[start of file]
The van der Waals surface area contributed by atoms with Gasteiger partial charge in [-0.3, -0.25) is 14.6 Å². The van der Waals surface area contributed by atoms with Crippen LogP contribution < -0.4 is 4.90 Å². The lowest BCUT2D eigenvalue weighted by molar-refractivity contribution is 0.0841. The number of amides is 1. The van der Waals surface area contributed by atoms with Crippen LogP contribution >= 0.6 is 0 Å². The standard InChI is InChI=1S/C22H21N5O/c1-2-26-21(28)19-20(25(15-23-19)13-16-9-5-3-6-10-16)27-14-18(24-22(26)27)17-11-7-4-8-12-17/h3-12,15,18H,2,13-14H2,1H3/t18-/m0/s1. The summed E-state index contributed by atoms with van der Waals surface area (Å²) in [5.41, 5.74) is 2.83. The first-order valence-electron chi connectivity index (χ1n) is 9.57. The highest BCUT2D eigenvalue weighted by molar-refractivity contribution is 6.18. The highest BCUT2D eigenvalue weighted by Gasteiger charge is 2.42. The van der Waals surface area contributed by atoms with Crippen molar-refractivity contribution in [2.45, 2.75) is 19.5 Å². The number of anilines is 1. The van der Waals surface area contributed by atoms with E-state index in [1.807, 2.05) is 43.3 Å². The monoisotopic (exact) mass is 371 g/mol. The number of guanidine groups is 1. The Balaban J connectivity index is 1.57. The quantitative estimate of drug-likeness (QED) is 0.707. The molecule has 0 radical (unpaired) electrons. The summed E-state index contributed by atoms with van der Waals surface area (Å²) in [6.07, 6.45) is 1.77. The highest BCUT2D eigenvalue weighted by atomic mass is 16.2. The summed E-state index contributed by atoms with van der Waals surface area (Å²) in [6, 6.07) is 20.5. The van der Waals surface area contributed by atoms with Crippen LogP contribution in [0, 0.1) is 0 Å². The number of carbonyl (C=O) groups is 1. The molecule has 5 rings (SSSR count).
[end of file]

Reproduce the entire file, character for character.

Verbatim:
The van der Waals surface area contributed by atoms with Gasteiger partial charge in [-0.3, -0.25) is 14.6 Å². The van der Waals surface area contributed by atoms with Crippen LogP contribution < -0.4 is 4.90 Å². The lowest BCUT2D eigenvalue weighted by molar-refractivity contribution is 0.0841. The number of amides is 1. The van der Waals surface area contributed by atoms with Crippen LogP contribution >= 0.6 is 0 Å². The standard InChI is InChI=1S/C22H21N5O/c1-2-26-21(28)19-20(25(15-23-19)13-16-9-5-3-6-10-16)27-14-18(24-22(26)27)17-11-7-4-8-12-17/h3-12,15,18H,2,13-14H2,1H3/t18-/m0/s1. The summed E-state index contributed by atoms with van der Waals surface area (Å²) in [5.41, 5.74) is 2.83. The first-order valence-electron chi connectivity index (χ1n) is 9.57. The highest BCUT2D eigenvalue weighted by molar-refractivity contribution is 6.18. The highest BCUT2D eigenvalue weighted by Gasteiger charge is 2.42. The van der Waals surface area contributed by atoms with Crippen molar-refractivity contribution in [2.45, 2.75) is 19.5 Å². The number of anilines is 1. The van der Waals surface area contributed by atoms with E-state index in [1.807, 2.05) is 43.3 Å². The monoisotopic (exact) mass is 371 g/mol. The number of guanidine groups is 1. The Balaban J connectivity index is 1.57. The quantitative estimate of drug-likeness (QED) is 0.707. The molecule has 0 radical (unpaired) electrons. The summed E-state index contributed by atoms with van der Waals surface area (Å²) in [6.07, 6.45) is 1.77. The highest BCUT2D eigenvalue weighted by atomic mass is 16.2. The summed E-state index contributed by atoms with van der Waals surface area (Å²) in [6, 6.07) is 20.5. The van der Waals surface area contributed by atoms with Crippen LogP contribution in [0, 0.1) is 0 Å². The number of carbonyl (C=O) groups is 1. The molecule has 5 rings (SSSR count).